• Saw this on Suze Orman.

      $1 billion in gift cards go unredeemed
      http://www.marketwatch.com/sto... [marketwatch.com]

      I wonder how much Microsoft makes this way with their Xbox live points.

    • by geekoid (135745)

      If I can buy almost anything I want with it, how is it different?

    • by CCarrot (1562079)

      A virtual gift card is not the same thing a a virtual currency.

      Precisely. A currency can be exchanged for other forms of currency, whereas the value on a gift card can only be exchanged for specific goods and/or services.

      Amazon Coins are not convertible to cash [amazon.com], therefore they're not a currency.

  • by Anonymous Coward

    Surely Microsoft had a good reason for moving away from MS Points. I don't think reducing the number of credit card transactions actually benefits the consumer since the consumer isn't paying a per transaction fee

    • by king neckbeard (1801738) on Wednesday February 19, 2014 @10:00PM (#46292015)
      The effect transaction fees have on vendors is pretty important, as it lowers the price floor, making smaller transactions more reasonable. Whether or not that's good or not is a different manner, but it's the key behind all this microtransaction stuff.
    • by wiredlogic (135348) on Wednesday February 19, 2014 @11:15PM (#46292347)

      I don't think reducing the number of credit card transactions actually benefits the consumer since the consumer isn't paying a per transaction fee

      You pay it indirectly through higher prices on goods and services. For a business as large as Amazon's or any other major retailer, the fees on small transactions add up to a significant amount that can either be passed back to the consumer with lower prices or kept as more profit.

    • Yes they are. Total costs are always figured into pricing....even if you reach a floor, the floor includes the transaction fees. Same with taxes.

  • Do we care? (Score:3, Insightful)

    by Alwin Henseler (640539) on Wednesday February 19, 2014 @09:50PM (#46291947) Homepage

    In my experience, 'classic' electronic currencies follow this general pattern: 1) you obtain them from a bank, 2) you pass it to another user, and 3) that other user brings it back to the bank.

    At best, the bank can't see where the receiving party's money came from. But still, every 'coin' in circulation goes from bank -> user -> another user -> back to the bank.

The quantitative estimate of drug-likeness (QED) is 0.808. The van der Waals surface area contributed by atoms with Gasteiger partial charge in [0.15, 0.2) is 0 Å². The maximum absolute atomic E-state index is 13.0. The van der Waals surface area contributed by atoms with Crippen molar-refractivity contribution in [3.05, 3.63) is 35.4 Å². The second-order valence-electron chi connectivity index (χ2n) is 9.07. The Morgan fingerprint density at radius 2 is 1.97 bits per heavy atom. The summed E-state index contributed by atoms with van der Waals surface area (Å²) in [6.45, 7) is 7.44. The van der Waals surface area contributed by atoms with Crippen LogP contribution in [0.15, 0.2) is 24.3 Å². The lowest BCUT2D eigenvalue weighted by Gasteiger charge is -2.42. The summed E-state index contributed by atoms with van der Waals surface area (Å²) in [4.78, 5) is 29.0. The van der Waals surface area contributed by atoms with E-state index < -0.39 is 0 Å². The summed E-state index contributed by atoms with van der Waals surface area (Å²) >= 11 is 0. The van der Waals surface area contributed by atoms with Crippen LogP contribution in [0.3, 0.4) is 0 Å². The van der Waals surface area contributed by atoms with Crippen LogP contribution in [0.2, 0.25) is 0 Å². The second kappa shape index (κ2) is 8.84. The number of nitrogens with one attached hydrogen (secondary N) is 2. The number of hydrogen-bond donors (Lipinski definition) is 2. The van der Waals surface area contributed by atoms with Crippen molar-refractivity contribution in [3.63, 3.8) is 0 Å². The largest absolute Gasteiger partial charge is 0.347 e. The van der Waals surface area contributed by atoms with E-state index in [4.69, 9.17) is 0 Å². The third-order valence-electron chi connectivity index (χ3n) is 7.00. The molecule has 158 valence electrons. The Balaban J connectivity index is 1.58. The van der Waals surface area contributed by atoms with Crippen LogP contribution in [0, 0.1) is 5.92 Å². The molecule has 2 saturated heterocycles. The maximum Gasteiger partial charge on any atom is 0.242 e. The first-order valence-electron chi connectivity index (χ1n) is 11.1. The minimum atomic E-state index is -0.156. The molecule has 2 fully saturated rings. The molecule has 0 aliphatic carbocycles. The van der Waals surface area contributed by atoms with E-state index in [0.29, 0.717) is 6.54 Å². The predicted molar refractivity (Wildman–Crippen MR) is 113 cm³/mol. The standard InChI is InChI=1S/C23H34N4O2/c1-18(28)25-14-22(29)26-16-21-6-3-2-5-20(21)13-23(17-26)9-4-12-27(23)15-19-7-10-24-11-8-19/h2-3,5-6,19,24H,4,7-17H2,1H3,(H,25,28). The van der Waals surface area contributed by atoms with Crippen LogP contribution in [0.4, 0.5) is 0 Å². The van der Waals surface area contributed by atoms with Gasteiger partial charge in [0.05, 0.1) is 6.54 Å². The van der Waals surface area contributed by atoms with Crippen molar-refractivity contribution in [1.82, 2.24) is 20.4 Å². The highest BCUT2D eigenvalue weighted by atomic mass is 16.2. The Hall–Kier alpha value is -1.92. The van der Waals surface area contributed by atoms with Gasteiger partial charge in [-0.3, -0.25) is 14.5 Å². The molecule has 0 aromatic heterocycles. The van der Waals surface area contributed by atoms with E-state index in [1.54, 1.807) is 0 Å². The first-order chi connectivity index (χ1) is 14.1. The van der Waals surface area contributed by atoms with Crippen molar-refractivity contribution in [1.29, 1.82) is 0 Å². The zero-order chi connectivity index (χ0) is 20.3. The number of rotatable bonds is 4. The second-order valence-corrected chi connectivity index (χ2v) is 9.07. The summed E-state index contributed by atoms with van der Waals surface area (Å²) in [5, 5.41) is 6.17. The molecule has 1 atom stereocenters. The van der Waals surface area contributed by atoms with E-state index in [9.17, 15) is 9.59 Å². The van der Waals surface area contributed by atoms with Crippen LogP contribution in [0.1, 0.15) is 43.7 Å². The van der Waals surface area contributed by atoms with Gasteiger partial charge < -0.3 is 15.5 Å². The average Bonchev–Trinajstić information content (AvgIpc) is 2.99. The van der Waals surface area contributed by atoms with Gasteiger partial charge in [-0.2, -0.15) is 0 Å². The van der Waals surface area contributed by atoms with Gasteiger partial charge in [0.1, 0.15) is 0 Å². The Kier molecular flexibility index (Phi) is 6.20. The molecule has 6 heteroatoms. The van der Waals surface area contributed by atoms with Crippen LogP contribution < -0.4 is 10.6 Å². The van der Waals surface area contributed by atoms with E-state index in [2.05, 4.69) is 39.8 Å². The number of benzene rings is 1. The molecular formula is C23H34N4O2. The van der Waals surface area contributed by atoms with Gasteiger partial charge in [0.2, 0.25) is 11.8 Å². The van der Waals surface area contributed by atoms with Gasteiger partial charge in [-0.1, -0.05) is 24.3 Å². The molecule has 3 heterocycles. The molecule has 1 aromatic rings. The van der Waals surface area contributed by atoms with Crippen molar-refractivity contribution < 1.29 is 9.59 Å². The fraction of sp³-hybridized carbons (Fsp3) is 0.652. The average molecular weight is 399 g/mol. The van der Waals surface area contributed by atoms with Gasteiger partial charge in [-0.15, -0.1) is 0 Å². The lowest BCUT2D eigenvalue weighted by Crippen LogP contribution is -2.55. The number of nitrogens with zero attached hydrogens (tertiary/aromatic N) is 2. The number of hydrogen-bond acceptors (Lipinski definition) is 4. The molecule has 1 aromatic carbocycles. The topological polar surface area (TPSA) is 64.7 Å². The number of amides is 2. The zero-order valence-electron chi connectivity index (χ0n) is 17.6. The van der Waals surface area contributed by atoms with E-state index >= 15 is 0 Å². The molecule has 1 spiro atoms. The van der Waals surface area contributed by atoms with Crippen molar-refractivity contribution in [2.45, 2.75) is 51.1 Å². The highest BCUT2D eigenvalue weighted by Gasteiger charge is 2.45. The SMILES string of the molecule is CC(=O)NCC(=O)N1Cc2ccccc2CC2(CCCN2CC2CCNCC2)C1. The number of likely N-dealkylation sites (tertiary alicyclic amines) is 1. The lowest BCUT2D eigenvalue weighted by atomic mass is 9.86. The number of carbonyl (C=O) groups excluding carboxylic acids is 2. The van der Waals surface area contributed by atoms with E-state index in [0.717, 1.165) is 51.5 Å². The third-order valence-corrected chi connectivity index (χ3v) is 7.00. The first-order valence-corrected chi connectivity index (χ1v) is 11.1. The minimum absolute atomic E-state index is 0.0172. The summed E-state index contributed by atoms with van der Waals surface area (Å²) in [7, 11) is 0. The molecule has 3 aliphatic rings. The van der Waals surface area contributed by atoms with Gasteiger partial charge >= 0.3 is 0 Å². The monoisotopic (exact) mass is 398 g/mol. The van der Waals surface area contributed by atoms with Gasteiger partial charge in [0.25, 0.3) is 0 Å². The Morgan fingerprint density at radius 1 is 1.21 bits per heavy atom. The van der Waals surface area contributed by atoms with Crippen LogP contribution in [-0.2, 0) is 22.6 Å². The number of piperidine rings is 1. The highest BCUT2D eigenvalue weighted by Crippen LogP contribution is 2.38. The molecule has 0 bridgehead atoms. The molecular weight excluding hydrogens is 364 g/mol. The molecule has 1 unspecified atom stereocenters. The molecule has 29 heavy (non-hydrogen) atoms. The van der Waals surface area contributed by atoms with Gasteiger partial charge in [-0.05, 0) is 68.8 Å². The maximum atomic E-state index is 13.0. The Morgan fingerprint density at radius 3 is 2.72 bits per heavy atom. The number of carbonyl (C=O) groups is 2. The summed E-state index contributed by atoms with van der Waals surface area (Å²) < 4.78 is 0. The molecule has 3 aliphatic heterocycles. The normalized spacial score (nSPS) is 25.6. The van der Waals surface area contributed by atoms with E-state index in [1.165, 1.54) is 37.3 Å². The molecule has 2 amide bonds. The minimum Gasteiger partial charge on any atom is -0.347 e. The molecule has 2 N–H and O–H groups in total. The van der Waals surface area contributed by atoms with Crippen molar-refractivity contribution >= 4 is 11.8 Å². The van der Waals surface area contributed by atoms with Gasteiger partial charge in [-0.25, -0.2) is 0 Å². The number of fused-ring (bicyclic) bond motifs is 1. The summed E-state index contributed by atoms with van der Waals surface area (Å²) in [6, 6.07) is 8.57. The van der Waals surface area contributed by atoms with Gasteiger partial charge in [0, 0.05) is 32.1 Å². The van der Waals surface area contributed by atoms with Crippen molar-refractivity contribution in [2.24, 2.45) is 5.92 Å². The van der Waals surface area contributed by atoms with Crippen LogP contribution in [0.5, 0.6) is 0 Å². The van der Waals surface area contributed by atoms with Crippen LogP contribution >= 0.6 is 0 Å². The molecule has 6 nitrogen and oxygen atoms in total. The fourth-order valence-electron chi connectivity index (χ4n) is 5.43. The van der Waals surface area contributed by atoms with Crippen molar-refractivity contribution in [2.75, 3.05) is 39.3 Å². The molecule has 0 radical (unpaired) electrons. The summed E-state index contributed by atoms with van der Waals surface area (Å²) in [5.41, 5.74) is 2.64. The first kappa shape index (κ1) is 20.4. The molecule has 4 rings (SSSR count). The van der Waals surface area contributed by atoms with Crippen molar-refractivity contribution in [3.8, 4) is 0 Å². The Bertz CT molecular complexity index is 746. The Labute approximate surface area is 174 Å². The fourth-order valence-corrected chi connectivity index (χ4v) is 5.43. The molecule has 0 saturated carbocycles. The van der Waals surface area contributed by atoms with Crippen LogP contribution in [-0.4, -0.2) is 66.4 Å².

The big difference with cash is this: using cash, money can pass from #1 user to a 2nd user -> 3rd user -> 4th user -> back to the bank. With the bank having no way to figure out what happened in between. Transfers from 1 -> 2, 2 -> 3, and 3 -> 4 need not involve a bank at all.

    To me, anything that fits the 2nd definition is interesting. Anything that fits the 1st definition, is just electronic payments in the classical sense that eg. governments might be monitoring every single transaction. Regardless of implementation. So if in this case, Amazon = 'the bank', do we even care, if that currency clearly isn't 'electronic cash' ?

    • by profplump (309017)

      In my experience, 'classic' paper currencies follow this general pattern: 1) you obtain them from a bank, 2) you pass it to another user, and 3) that other user brings it back to the bank.

      Certainly you can use cash in other ways, but but you *can* use gift cards in other ways. Or you can barter with stamps and rocks. There isn't anything special about paper money that lets it be pass more anonymously than other valuable goods (or electronic records of value) -- it's just more efficient because it's more liq

      • Re:Do we care? (Score:5, Insightful)

        by bonehead (6382) on Wednesday February 19, 2014 @11:34PM (#46292405)

        There isn't anything special about paper money

        If you truly believe that, then you really haven't thought this through.

        A couple of hours ago I stopped at a convenience store and purchased a 12-pack of beer and a pack of smokes. I paid with one of my credit cards. I take it for granted that multiple entities can see that I made a purchase. I also take it for granted that most of them can take the total, subtract the sales tax, and then fairly easily determine which combination of items would have added up to that amount. Hell, that's pretty simple stuff, and I assume that "they" can do hard stuff, too.

        Now, if I had thrown a $20 bill down on the counter instead of the credit card? "They" wouldn't get any info at all.

        So why do I use credit cards? Honestly, I don't give a shit if "they" know I bought a 12-pack of shitty beer and a pack of smokes tonight.

        But if I was making a purchase that I did want to keep to myself? Hell yeah, cash would be the only way to go.

        At present, paper money is the one and only way to make a purchase and be assured of anonymity. To think that there isn't anything special about paper money is simply delusional.

    • Re: (Score:3, Insightful)

      by Wycliffe (116160)

      Transfers from 1 -> 2, 2 -> 3, and 3 -> 4 need not involve a bank at all.

      In theory this might be true but in practice cash is very tracable. US currency has serial numbers.